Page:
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Quarks, conservation, entanglement

Doubt from AskPhysics.com
I have heard the following statements->
1. Quarks always exist in a group of 2 or 3, and can not stand alone.

2. Protons are made up of 2 up quarks, and 1 down quark.

3. Quantum mechanics allows us to entangle a particle by somehow dividing it into 2(For example, if a proton’s energy is 5 joules, if we split into 2 then sum of both splitted particles will have energy sum of 5 joules.)

Aren’t the statements contradicting each other? Please tell me correct if anyone of my statement is incorrect. Thank You!

Answers invited from all

Prepare for Physics oral test too during lockdown

Plus Two Physics Oral Test series Many schools have started oral questioning also as part of diagnostic and formative assessment. The initiative was …

Prepare for Physics oral test too during lockdown

Theory of Relativity

The basic concepts of relativity are explained in a very simplified way that are easy to understood by Mr. Vivek Sawhney in this YouTube Video… The video focuses upon the general discussion on Theory of Relativity….What is the theory of Relativity? What is time dilation and length contraction?

Theory of Relativity explained

SUBSCRIBE to the YouTube channel…..

What is the theory of Relativity and where it’s concepts can be applied?

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A numerical problem from motion in 1 Dimension

A boy plays with a ball on a field surrounded by a fence which has a height of 2.5m . He kicks the ball vertically up from a height of 0.4m with a speed of 14 ms−1. (a) What is the maximum height of the ball above the fence? (b) What is the time taken to reach the maximum height? (c) How long is the ball above the height of the fence? (d) What is the velocity of the falling ball at the height of the fence? (e) What the acceleration of the ball after 1s ?

Asked John

Answer:

(a)

u=14 m/s

v=0 m/s at max height

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National Education Policy 2020 : Introduction

National Education Policy 2020 : Introduction, Read Along or Listen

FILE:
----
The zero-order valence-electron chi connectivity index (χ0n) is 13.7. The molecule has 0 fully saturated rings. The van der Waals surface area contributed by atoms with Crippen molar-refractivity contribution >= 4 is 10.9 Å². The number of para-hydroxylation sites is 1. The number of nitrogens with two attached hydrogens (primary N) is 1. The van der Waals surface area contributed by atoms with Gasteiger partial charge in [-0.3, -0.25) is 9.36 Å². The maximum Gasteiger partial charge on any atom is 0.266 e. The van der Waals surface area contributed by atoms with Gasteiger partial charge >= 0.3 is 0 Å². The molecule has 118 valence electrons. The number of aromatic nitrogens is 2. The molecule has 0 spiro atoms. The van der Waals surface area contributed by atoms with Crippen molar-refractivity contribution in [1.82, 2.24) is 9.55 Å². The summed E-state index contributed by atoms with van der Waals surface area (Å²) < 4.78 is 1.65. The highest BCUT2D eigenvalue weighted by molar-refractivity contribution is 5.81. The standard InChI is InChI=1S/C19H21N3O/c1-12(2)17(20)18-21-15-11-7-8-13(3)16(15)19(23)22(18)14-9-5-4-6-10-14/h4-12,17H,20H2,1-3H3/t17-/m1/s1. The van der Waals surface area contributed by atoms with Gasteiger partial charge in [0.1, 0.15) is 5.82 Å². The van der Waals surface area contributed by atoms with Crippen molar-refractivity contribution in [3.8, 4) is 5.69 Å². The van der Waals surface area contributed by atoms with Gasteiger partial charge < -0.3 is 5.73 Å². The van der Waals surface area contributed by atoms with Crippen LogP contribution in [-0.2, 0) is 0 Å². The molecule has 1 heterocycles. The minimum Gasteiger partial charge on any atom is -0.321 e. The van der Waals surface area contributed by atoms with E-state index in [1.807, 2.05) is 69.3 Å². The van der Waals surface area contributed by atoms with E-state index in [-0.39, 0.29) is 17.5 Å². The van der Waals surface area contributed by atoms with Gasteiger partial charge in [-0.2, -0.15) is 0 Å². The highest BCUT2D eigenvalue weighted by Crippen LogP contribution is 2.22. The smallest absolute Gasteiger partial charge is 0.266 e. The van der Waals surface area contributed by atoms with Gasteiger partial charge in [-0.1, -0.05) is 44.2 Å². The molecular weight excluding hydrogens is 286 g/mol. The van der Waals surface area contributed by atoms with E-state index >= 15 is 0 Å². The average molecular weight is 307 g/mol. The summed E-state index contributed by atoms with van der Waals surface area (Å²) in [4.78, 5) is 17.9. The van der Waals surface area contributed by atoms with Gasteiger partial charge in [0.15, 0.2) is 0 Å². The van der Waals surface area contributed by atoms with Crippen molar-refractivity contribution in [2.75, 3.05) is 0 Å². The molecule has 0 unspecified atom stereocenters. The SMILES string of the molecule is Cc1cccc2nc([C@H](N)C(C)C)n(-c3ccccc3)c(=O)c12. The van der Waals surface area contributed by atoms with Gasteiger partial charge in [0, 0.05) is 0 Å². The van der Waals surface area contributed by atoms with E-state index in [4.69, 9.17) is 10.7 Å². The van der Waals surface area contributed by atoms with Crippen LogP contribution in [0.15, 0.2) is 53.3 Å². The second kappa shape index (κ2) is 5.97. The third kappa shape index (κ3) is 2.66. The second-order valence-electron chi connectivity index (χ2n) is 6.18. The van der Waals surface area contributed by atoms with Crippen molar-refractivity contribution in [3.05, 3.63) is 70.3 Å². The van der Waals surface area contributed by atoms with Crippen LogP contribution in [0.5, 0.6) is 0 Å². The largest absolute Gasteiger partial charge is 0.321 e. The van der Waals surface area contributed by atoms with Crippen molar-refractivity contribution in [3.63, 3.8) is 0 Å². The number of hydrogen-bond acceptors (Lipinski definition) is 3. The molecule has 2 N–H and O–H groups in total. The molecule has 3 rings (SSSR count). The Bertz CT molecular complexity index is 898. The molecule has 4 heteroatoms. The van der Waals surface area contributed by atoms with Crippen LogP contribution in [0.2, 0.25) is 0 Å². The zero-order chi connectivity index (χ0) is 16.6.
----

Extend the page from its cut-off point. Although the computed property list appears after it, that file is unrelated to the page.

If you are not getting time to read National Education Policy 2020, read along with this or listen to the reading. This is a verbatim reading out aloud of the National Education Policy 2020. The reader reads it in an impressive manner giving stress and tone variations at places to make the listening more enjoyable.

The fundamental principles

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Types of Errors and Errors in Combinations of Physical Quantities

Combination of Errors in a series of Measurements

 

Suppose the values obtained in several measurement are a1, a2, a3, …, an.

Arithmetic mean, amean = (a1+ a2 + a3+ … + an)/n

o Absolute Error: The magnitude of the difference between the true value of the quantity and the individual measurement value is called absolute error of the measurement. It is denoted by a| (or Mod of Delta a). The mod value is always positive even if Δa is negative. The individual errors are:

Δa1 = amean – a1, Δa2 = amean – a2, ……. ,Δan = amean – an

o Mean absolute error is the arithmetic mean of all absolute errors. It is represented by Δamean.

Δamean = (|Δa1| + |Δa2| +|Δa3| + …. +|Δan|) / n

For single measurement, the value of ‘a’ is always in the range amean± Δamean

So, a = amean ± Δamean Or amean – Δamean< a <amean + Δamean

o Relative Error: It is the ratio of mean absolute error to the mean value of the quantity measured.

Relative Error = Δamean / amean

o Percentage Error: It is the relative error expressed in percentage. It is denoted by δa.

δa = (Δamean / amean) x 100%

Combination of Errors

If a quantity depends on two or more other quantities, the combination of errors in the two quantities helps to determine and predict the errors in the resultant quantity. There are several procedures for this.

Suppose two quantities A and B have values as A ± ΔA and B ± ΔB. Z is the result and ΔZ is the error due to combination of A and B.

Criteria Sum or Difference Product Raised to Power
Resultant value Z Z = A ± B Z = AB Z = Ak
Result with error Z ± ΔZ = (A ± ΔA) + (B ± ΔB) Z ± ΔZ = (A ± ΔA) (B ± ΔB) Z ± ΔZ = (A ± ΔA)k
Resultant error range ± ΔZ = ± ΔA ± ΔB ΔZ/Z = ΔA/A ± ΔB/B
Maximum error ΔZ = ΔA + ΔB ΔZ/Z = ΔA/A + ΔB/B ΔZ/Z = k(ΔA/A)
Error Sum of absolute errors Sum of relative errors k times relative error

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Vivek Sir demonstrating Experiment on measuring resistance

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Schrodinger’s Cat in Daily Life

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